6 military funeral traditions and their meaning

Each aspect of a military burial is steeped with tradition and meaning dating back centuries

6 military funeral traditions and their meaning

A folded national ensign is held carefully prior to the burial of Maj. Douglas A. Zembiec, former commander of E Company, 2nd Battalion, 1st Marine Regiment. Zembiec was killed in action May 10, 2007. He once told reporters during combat in Fallujah his Marines "fought like lions." (Photo/U.S. Marine Corps)

By Military1 Staff

Thousands of military veterans are laid to rest each year, many of whom choose to buried with military honors. Every veteran who left the service with anything but a dishonorable discharge is eligible for the distinguished ceremony at their death.

The traditions of the military burial have been maintained for centuries, and each aspect of the ritual is steeped in meaning and symbolism. For those who choose to celebrate their life with the inclusion of a military burial, they are acknowledging the important role the armed service played in their life.

Flag-covered casket

The draping of military caskets dates back to Napoleon, where the tradition was to cover the dead with a flag. In the U.S., the flags are placed on the coffin, with the blue field over the left shoulder of the deceased. The flag should never drag the ground, and should not be buried with the casket. Instead, it is folded and presented to the next remaining kin.

Rifle volleys

At military funerals, three to seven members of the Honor Guard team conducting the ceremony will fire three volleys from each of their rifles. The tradition dates back centuries, when a cease-fire would occur during a fight, allowing each side to remove any casualties from the battlefield. Afterwards, three volleys would be shot, signifying the dead had been removed and taken care of by their respective sides, and the fight could continue.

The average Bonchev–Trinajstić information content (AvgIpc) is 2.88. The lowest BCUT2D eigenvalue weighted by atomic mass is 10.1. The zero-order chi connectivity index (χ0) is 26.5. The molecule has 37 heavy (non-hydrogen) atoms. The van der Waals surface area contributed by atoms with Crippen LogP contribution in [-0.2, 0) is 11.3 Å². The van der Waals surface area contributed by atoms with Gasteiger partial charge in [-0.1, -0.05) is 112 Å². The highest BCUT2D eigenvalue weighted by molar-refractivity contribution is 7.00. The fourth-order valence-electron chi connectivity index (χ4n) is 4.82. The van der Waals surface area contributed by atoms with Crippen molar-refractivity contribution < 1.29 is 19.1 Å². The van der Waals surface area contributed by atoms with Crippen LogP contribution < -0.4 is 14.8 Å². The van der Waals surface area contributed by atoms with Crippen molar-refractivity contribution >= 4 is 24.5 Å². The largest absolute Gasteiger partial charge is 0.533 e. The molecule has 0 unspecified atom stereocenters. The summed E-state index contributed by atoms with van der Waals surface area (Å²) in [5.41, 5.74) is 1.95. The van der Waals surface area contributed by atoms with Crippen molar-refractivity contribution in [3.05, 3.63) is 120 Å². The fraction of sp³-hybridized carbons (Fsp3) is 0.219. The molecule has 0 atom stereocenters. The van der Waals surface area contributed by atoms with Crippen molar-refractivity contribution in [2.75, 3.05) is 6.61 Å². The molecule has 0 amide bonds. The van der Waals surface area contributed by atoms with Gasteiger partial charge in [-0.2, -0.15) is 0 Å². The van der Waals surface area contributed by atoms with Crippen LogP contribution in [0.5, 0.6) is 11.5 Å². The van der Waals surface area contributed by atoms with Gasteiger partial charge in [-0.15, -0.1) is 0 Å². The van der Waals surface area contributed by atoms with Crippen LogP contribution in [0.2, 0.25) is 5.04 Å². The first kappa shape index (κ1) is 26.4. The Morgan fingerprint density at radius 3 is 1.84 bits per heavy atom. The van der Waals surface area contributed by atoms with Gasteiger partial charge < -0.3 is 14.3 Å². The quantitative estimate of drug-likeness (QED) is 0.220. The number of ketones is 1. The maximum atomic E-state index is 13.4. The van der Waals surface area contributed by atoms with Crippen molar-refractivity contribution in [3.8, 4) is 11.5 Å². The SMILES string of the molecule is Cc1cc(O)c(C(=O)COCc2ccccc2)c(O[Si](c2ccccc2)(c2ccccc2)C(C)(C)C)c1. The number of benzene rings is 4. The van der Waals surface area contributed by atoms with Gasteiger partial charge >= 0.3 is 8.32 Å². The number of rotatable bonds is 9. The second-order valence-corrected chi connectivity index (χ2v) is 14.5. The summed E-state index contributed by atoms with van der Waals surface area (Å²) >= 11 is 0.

The volleys are often mistaken for a 21-gun salute, which is actually conducted by artillery weapons, and only performed when current or former presidents, or a president-elect, die.

Taps

The inspiration for ‘Taps’ came from a song used by Napoleon to signal it was time for his troops to turn the lights out and end the day. Later, Gen. Daniel Butterfield altered the song, but retained the meaning, to what Americans now recognize as ‘Taps.’

During the Civil War, a military funeral was taking place in the evening in the middle of a battle. Rather than fire three volleys in tribute to the deceased and risk the enemy thinking the fighting had started once again, the captain in charged ordered ‘Taps’ to be played, thereby beginning the tradition of the song as part of U.S. military customs.

Folding of the flag

Many people believe each fold of the flag has a specific meaning, but no official account of those rumors exist. Instead, removing the flag from the coffin of the deceased and folding it with precise and quick movements into the recognizable triangle is a tribute to the type of hats worn by Gen. George Washington and his men at the beginning of our history as a country.

Three bullets

Interestingly, three shell casings from the rifle volleys, or three in-tact bullets are often slipped inside the flag before it is closed and presented to the next of kin. This is in direct violation to the flag code of the United States, which says that the flag “should never be used as a receptacle for receiving, holding, carrying or delivering anything.”

Though not official, many believe the three bullets or shell casings represent the phrase, “Duty, honor, country.”

Presenting the flag

After the flag has been folded, a member of the Honor Guard team from the same branch as the deceased will formally present the flag to the family. Kneeling in front of the next of kin, and with the long, straight edge of the flag facing the family, the Honor Guard member will say, “On behalf of the President of the United States, the United States (Army, Marine Corps, Navy, Air Force or Coast Guard) and a grateful nation, please accept this flag as a symbol of our appreciation for your loved one’s honorable and faithful service.”

The statement of gratitude was standardized across the Department of Defense in 2012.